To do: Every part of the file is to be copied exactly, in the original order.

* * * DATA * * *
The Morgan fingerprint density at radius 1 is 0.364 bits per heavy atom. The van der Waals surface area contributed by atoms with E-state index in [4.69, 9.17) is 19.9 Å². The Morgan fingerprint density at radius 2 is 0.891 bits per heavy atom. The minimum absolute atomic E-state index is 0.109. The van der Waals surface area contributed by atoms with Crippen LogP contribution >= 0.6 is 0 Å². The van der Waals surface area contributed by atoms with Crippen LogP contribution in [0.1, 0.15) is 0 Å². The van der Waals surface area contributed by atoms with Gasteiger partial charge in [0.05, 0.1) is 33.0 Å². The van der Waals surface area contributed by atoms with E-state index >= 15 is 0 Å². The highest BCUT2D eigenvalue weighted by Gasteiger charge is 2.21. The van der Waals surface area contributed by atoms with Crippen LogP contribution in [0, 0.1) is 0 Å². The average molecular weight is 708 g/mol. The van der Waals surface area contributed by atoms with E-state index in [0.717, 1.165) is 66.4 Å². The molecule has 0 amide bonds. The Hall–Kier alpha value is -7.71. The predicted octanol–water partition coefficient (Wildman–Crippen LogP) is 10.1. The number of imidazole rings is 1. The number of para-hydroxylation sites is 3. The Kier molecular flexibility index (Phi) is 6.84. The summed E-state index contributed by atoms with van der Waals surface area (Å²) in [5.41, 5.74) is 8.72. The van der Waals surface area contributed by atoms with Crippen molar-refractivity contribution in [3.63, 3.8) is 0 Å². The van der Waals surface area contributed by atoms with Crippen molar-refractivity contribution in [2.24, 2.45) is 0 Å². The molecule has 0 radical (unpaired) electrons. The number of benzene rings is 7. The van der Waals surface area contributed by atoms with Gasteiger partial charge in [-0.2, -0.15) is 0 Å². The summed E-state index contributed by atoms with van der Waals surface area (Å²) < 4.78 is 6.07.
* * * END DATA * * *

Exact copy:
The Morgan fingerprint density at radius 1 is 0.364 bits per heavy atom. The van der Waals surface area contributed by atoms with E-state index in [4.69, 9.17) is 19.9 Å². The Morgan fingerprint density at radius 2 is 0.891 bits per heavy atom. The minimum absolute atomic E-state index is 0.109. The van der Waals surface area contributed by atoms with Crippen LogP contribution >= 0.6 is 0 Å². The van der Waals surface area contributed by atoms with Crippen LogP contribution in [0.1, 0.15) is 0 Å². The van der Waals surface area contributed by atoms with Gasteiger partial charge in [0.05, 0.1) is 33.0 Å². The van der Waals surface area contributed by atoms with E-state index >= 15 is 0 Å². The highest BCUT2D eigenvalue weighted by Gasteiger charge is 2.21. The van der Waals surface area contributed by atoms with Crippen LogP contribution in [0, 0.1) is 0 Å². The average molecular weight is 708 g/mol. The van der Waals surface area contributed by atoms with E-state index in [0.717, 1.165) is 66.4 Å². The molecule has 0 amide bonds. The Hall–Kier alpha value is -7.71. The predicted octanol–water partition coefficient (Wildman–Crippen LogP) is 10.1. The number of imidazole rings is 1. The number of para-hydroxylation sites is 3. The Kier molecular flexibility index (Phi) is 6.84. The summed E-state index contributed by atoms with van der Waals surface area (Å²) in [5.41, 5.74) is 8.72. The van der Waals surface area contributed by atoms with Crippen molar-refractivity contribution in [3.63, 3.8) is 0 Å². The van der Waals surface area contributed by atoms with Crippen molar-refractivity contribution in [2.24, 2.45) is 0 Å². The molecule has 0 radical (unpaired) electrons. The number of benzene rings is 7. The van der Waals surface area contributed by atoms with Gasteiger partial charge in [-0.2, -0.15) is 0 Å². The summed E-state index contributed by atoms with van der Waals surface area (Å²) < 4.78 is 6.07.